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The use of games to detect personality disorders

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Samuel Bello
Samuel Bello Dec 11, 2022
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Personality disorders are common place in the world today. In researchers' opinions, it is not clear what causes them yet but it is generally believed to be caused by a combination of a person's genes and the kind of environment the person lived at in an early stage of their life.
For most people, personality disorders usually become diagnosable during their teenage years. Fortunately, this is the period of their lives where they are most likely to be involved with or possibly addicted to gaming. Some of the things to watch out for are excessive bullying, paranoia , and the user's tendency to spend too much time playing these games.
Some research has been done to done to ascertain the correlation between gaming addiction personality disorders in the past. The proposal here is to use the metrics of their social predilections during (online video) games in multiplayer mode to determine if they are prone to having personality disorders.
If personality disorders can be detected at an early stage then it's causes can be found out with more accuracy. Once the environmental causes of personality disorders are figured out, they can be prevented more efficiently. This will lead to creating a better community.
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Subash Chapagain
Subash Chapagaina year ago
This idea can be broken down into two parts:
  1. Developing games specifically to be used in strictly clinical settings for the diagnosis of personality disorders.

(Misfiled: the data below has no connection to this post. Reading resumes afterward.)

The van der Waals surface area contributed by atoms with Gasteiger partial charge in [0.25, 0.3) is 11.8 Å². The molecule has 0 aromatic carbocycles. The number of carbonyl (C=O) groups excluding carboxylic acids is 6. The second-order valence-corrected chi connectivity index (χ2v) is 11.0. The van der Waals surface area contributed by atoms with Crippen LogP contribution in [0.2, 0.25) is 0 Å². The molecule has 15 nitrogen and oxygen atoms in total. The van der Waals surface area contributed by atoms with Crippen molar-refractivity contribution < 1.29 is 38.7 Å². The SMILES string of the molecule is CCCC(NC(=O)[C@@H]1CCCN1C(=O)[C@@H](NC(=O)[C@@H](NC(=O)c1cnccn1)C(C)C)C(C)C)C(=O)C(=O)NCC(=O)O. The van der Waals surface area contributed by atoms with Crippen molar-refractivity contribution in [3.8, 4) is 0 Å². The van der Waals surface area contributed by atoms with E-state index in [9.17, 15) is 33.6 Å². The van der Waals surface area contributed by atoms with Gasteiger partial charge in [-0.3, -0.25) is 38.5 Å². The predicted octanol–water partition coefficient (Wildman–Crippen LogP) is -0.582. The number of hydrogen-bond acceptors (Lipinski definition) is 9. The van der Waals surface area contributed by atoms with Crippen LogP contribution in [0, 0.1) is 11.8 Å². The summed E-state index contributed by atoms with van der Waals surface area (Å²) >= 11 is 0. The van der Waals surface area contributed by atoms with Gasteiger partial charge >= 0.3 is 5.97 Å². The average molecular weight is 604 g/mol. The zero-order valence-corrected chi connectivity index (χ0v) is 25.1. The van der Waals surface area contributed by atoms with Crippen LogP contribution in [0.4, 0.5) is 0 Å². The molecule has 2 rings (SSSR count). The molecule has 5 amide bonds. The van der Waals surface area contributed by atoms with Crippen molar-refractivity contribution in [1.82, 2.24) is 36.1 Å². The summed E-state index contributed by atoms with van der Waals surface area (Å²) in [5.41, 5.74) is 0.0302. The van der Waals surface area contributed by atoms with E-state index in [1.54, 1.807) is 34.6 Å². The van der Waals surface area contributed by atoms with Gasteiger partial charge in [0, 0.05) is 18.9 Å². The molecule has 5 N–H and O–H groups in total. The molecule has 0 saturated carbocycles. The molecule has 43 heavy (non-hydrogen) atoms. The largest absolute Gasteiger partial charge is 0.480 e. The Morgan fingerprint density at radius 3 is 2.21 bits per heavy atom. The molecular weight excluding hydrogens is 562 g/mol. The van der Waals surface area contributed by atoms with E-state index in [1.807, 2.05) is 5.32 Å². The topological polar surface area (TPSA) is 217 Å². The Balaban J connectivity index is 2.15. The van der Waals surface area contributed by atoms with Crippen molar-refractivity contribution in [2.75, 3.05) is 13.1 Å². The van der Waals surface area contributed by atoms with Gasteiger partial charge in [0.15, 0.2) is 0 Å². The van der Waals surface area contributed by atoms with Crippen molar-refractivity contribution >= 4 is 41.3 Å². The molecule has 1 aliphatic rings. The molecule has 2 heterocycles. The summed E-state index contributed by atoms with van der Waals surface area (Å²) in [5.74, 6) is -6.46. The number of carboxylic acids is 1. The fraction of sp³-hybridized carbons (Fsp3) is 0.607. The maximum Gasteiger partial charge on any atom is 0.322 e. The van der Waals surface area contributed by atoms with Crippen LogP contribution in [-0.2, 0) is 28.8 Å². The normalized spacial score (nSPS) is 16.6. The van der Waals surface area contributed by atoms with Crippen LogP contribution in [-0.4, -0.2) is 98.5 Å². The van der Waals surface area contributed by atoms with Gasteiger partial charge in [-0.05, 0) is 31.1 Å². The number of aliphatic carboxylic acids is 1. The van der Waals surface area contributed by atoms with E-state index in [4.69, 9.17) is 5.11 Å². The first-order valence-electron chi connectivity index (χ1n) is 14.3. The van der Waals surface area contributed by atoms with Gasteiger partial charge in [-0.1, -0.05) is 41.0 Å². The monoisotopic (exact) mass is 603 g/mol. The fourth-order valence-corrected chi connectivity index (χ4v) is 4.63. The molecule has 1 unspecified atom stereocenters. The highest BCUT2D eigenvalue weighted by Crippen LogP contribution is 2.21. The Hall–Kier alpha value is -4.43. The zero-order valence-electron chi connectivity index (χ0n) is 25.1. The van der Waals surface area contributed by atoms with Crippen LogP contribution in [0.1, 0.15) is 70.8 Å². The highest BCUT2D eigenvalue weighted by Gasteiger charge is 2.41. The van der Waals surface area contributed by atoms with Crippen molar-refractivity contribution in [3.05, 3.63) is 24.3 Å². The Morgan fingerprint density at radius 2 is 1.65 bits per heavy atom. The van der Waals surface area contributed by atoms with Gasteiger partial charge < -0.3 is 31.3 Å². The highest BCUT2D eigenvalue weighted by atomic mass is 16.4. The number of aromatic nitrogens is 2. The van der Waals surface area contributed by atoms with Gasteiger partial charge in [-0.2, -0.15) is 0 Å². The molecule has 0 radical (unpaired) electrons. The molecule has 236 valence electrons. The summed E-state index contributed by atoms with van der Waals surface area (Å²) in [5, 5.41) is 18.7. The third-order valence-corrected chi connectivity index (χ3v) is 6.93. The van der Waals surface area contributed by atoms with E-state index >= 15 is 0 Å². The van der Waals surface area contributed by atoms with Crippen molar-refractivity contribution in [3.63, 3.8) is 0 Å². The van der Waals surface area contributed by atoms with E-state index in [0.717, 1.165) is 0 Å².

Scientists at CSIRO Australia developed a very simple computer game and then used artificial intelligence (neural network approach) to identify patterns in individuals with depression and bipolar disorder. Even nuanced behavioural patterns could be identified. This game makes use of patterns of decision-making by the individuals as they choose among the options offered in the game.
Unlike traditional mental health assessments, game-based detections have an edge in that the results can directly reflect the underlying brain processes that are affected due by the disorders since the output is recorded as a direct response to the stimuli rather than a classical question-answer.
In the future, we can expect to see a rise in such specialized games that can very effectively act as diagnostic tools for mental disorders. However, it is important to note that the use of video games for the detection of personality disorders is not yet a widely-accepted or proven method. More research is needed to fully understand the potential of video games in this regard, and any potential use of video games in the detection of personality disorders would likely require careful validation and clinical testing.
2. Using games already in existence and the data therein to build models to be used for diagnosis
Another approach would be to use the games that are already being used by the players. In this approach, we can build models over time to record the data to infer correlations between apparent personality traits with gaming behaviour, choice of games, and in-game temperament.
A study from 2019 also suggested that there is a mild negative correlation between psychological well-being with regard to psychological symptoms, affectivity, coping, and self-esteem . Moreover, other many studies have indicated that problematic in-game behaviour might have a correlation with real-world predilections for psychological dysfunction .